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Network World - In our continuing series of groundbreaking tests of cloud computing services, we take a look at what enterprises can expect if they decide to entrust data to a cloud storage provider.
We found that cloud storage lives up to its advance billing in two key areas: cloud storage can be fast and the pay-as-you-go model can be a real cost saver. We also found that security could be an issue for enterprise shops, and the formulas for trying to predict overall costs can be complex.
Amazon, Rackspace and Nirvanix represent the containerized/object-oriented model. Egnyte embodies the file/folder metaphor, while Nasuni offers a different twist – it's a front-end that simplifies cloud storage for enterprise customers and connects to other cloud storage vendors on the back end.
To test cloud-based storage, we accessed the cloud vendor's site through their supplied APIs, where applicable. We moved data either from virtual machines in our cabinet at n|Frame in Indianapolis at 100Mbps, or from our lab connected via standard Comcast broadband.
We pounded each site with a variety of file sizes ranging from 500KB to 1GB. We also tested in two periods, daytime and nighttime, to see if Internet congestion played a role in cloud storage performance.
Overall, performance was strong, although it was also somewhat random and unpredictable. Generally speaking we did get faster uploads and downloads at night, when Internet congestion is lower. And we found that download speeds were considerably slower than upload speeds for all the vendors tested.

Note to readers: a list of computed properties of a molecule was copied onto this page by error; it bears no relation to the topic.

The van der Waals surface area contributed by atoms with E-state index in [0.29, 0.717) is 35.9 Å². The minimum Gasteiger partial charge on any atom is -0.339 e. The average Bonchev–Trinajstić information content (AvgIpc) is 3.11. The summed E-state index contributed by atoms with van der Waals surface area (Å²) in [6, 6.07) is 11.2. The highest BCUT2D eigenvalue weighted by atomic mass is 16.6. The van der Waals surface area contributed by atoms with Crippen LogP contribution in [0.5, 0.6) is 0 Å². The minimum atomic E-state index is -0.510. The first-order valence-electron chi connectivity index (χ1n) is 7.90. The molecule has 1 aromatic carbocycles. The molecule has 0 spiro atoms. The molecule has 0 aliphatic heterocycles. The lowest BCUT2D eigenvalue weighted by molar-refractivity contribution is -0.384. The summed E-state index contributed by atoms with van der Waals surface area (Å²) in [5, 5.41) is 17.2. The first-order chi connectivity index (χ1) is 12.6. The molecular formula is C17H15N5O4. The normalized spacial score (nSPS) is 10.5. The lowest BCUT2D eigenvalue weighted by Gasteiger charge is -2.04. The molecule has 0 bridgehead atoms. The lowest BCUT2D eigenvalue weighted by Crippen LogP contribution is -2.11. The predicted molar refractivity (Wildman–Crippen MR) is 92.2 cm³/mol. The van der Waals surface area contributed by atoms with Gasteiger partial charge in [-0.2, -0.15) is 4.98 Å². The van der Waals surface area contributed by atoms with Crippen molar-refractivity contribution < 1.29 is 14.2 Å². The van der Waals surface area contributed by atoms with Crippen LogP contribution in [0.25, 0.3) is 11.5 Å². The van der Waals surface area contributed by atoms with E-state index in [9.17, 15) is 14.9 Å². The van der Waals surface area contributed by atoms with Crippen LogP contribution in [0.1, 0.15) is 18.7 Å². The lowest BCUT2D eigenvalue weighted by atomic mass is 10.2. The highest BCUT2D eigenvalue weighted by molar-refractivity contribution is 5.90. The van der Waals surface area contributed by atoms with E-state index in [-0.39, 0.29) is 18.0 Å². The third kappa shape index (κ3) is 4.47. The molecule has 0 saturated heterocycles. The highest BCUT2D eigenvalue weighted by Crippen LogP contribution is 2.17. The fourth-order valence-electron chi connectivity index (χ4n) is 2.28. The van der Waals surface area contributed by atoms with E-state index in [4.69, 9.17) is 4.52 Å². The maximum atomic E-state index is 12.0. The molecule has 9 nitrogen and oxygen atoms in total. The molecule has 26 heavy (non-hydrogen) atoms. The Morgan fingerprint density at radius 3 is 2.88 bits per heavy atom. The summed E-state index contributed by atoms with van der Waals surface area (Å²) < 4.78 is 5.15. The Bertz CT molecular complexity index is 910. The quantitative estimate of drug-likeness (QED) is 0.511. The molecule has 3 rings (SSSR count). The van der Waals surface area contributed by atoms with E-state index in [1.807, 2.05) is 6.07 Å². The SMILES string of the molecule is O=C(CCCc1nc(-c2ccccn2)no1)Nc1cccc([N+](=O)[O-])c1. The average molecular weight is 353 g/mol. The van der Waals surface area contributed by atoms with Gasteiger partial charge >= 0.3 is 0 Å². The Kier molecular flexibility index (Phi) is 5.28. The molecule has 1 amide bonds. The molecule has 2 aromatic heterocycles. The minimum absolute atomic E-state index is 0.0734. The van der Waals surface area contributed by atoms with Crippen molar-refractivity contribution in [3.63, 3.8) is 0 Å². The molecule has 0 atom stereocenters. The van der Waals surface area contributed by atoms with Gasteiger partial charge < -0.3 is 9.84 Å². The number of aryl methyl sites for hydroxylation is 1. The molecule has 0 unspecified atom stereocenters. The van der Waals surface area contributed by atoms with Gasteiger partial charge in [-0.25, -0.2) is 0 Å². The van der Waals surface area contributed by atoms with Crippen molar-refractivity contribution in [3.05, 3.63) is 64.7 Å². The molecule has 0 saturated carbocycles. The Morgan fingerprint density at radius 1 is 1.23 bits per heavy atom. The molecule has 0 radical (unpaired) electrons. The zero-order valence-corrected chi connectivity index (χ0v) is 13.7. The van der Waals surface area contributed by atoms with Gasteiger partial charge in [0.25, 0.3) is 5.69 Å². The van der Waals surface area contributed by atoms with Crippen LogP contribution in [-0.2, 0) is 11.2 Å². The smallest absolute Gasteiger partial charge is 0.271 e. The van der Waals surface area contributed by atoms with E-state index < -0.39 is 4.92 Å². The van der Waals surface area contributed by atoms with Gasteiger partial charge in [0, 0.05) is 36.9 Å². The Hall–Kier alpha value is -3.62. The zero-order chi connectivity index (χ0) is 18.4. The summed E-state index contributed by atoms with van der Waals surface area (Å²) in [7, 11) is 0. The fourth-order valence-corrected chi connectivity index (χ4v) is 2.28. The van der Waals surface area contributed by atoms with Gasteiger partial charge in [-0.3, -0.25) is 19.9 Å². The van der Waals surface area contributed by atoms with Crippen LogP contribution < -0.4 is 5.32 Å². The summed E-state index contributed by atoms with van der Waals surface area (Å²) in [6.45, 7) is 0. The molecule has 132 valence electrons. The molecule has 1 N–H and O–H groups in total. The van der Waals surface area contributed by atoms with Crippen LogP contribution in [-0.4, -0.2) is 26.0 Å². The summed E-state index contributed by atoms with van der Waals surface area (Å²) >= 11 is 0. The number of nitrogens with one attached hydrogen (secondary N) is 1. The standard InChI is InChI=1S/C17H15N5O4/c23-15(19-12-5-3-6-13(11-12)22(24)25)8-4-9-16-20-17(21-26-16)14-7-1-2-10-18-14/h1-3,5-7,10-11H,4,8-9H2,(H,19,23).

Rackspace delivered the best overall performance, with an average speed 2.57Mbps for uploads and roughly 650Kbps for downloads. But all of the vendors delivered impressive performance.
Nirvanix delivered an average upload speed of 1.3Mbps and Egnyte topped 1Mbps. Amazon had the lowest average upload speed at 835Kbps, but also the highest download speed at 773Kbps, giving it the best balance between upload and download speeds.
Those desiring comfortable high security may be disappointed. While all of the vendors we tested provided link encryption, data encryption was glossed over by the container providers. We wanted to see port scrambling, and IP address access control lists, but these were missing across the board. Admittance control would, for some thinkers, break the cloud model by creating an extranet relationship between a subscriber and the cloud storage area, but we'd feel happier if there were greater admittance control by IP address. At press time, Amazon announced such IP address admittance control, along with HTTP_Referrer control (URL-based admittance), but we were unable to examine it at deadline.
Henderson is principal researcher and Allen is a researcher for ExtremeLabs in Indianapolis. They can be reached at email@example.com.
Read more about cloud computing in Network World's Cloud Computing section.